By Suzy Loftus
Protest is Patriotic
If you’ve taken a walk in the neighborhood recently, you’ve likely noticed the incredible homemade signs on most blocks demanding systemic change in our country. As I walk down the avenues, I’m struck by the number of signs that include Black Lives Matter, We 💗 George, and one sign that simply read: “I want to stop racism.” On sidewalks in chalk, kids are writing: “Love is Stronger Than Hate” and “Be Part of the Change.”
And as we head into celebrating America’s independence, let us celebrate this exercise of free speech and support the many peaceful protests happening in our city and across the country.
Our neighbors and entire families are part of a movement that roars for justice. People are taking a hard look at how we fund public safety and asking if there is a better way. We have an opportunity to work together to invest in shared safety – taking a public health approach and investing in effective crime prevention. Now is the time to share your thoughts with your elected leaders, pay attention to the budget process at City Hall and get involved in the efforts to transform this moment into a movement for systemic change.
Advocating for change, protesting injustice and speaking up are some of the most patriotic things we can do – and just may help us give birth to an America where justice truly exists for all.
It is likely because my husband is an editor that I’ve been trained to stay at the end of the movies to watch all the credits. We don’t leave the theater until the last credit rolls. It is how we pay our respects to the people who made the film. This is likely why I continued on to read the acknowledgements at the end of the incredible book written by Chanel Miller, “Know My Name.” I wanted to know whom she would acknowledge after telling the gut-wrenching memoir of being raped and seeking justice through a system that prioritizes the rights of the accused over the rights of the survivor.
Chanel Miller’s powerful writing revealed many failures of our system – from her initial questioning by the police after being raped to being cross-examined by the defense attorney on the stand. She recounted the horrors of spending years seeking justice, but also lifted up the people who supported her along the way. She specifically thanked Alaleh Kianerci, the Santa Clara County assistant district attorney who prosecuted her case. She called Ms. Kianerci her hero and wrote that she wished all little girls would grow up to be like her. Chanel Miller reminds us that for many survivors, having a prosecutor who is prepared to fight the system, prosecute your assailant and stand up for you can be the difference in whether justice is served. They do not take the job because they expect a thank you. The great ones do the job because they are wired to standing up for someone else. I’m grateful that Chanel Miller got to work with such a prosecutor and took the time to remind us that one great prosecutor can help tip the scales toward justice.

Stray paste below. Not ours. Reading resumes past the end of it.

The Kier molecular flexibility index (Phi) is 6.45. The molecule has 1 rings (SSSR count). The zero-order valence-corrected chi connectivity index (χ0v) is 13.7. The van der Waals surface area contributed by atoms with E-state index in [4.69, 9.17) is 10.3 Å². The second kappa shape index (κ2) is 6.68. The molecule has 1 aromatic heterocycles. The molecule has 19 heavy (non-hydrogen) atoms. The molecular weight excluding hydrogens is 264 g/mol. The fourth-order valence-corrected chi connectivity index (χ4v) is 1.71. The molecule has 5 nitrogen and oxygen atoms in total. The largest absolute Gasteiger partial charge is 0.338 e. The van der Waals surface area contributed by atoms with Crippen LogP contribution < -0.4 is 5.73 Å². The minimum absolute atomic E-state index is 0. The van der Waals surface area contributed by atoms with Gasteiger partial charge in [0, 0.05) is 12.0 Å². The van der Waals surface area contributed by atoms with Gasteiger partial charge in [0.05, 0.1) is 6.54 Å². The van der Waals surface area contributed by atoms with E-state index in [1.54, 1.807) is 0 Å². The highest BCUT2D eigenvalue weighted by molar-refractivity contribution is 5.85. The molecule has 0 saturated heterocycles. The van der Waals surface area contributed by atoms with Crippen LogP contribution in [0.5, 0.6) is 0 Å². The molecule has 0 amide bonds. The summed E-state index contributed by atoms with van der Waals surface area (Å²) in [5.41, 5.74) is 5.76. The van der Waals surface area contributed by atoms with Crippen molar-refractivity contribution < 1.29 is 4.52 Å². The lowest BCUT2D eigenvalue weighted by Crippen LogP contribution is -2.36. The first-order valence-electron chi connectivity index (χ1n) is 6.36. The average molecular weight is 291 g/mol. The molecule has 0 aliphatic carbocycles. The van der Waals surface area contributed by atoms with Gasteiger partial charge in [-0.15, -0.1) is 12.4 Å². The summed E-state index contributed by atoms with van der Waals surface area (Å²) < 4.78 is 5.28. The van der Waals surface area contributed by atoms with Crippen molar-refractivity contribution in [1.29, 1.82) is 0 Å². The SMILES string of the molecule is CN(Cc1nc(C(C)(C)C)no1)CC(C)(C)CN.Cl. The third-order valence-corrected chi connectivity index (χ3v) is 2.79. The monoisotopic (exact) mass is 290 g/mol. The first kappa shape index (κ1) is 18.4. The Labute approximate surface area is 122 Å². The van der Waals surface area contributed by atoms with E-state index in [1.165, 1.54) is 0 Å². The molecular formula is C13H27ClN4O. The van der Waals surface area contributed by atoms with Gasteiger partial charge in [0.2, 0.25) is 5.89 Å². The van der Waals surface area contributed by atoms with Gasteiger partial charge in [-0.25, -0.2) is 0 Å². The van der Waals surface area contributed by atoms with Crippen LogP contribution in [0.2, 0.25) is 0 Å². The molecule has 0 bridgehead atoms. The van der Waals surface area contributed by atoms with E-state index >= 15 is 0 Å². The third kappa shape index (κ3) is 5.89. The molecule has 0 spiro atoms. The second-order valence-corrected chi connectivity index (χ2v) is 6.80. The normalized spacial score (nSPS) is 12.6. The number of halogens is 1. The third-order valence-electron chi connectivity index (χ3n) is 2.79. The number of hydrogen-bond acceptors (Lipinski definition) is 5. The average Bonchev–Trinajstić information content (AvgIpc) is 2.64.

Summer in the City
“The coldest winter I ever spent was a Summer in San Francisco.” The quote often attributed to Mark Twain’s is on the minds of many of our neighbors as we face down our summer staycation accompanied primarily by Karl the Fog. But, do not despair, Westsiders – there are still plenty of joys abound in the neighborhood that are guaranteed to melt the fog away.
Go find your coolest mask and consider taking one of these outings:
Take a trip to neighborhood favorite Polly Ann’s on Noriega Street for a delicious ice cream cone. The word on the street is that one of their milkshakes is linked to heightened levels of joy;
Make your way to the window at the hottest new spot on Judah – Cantina. Call ahead or walk up to pick up some tacos and the best frozen cocktail you’ve ever tasted;
Get your dog ready for a longer walk and head out to the United Irish Cultural Center to check out the newly opened Wawona Gates (the parking lot) that is now open on the weekends for some socially distanced Guinness sipping and cheeseburger eating. (They have other things to eat and drink — but I’m clearly biased.);
If you check out one of these spots, drop me a line and let me know how it was. Or find your favorite spot within walking distance of your house and send me the details. I’ll share the ways we battle the coldest winter. We can do it. firstname.lastname@example.org.
Suzy Loftus is a native San Franciscan and resident of the Outer Sunset, mother of three, former district attorney of San Francisco and elected member of the San Francisco Democratic Central Committee.
Categories: Tales of the Sunset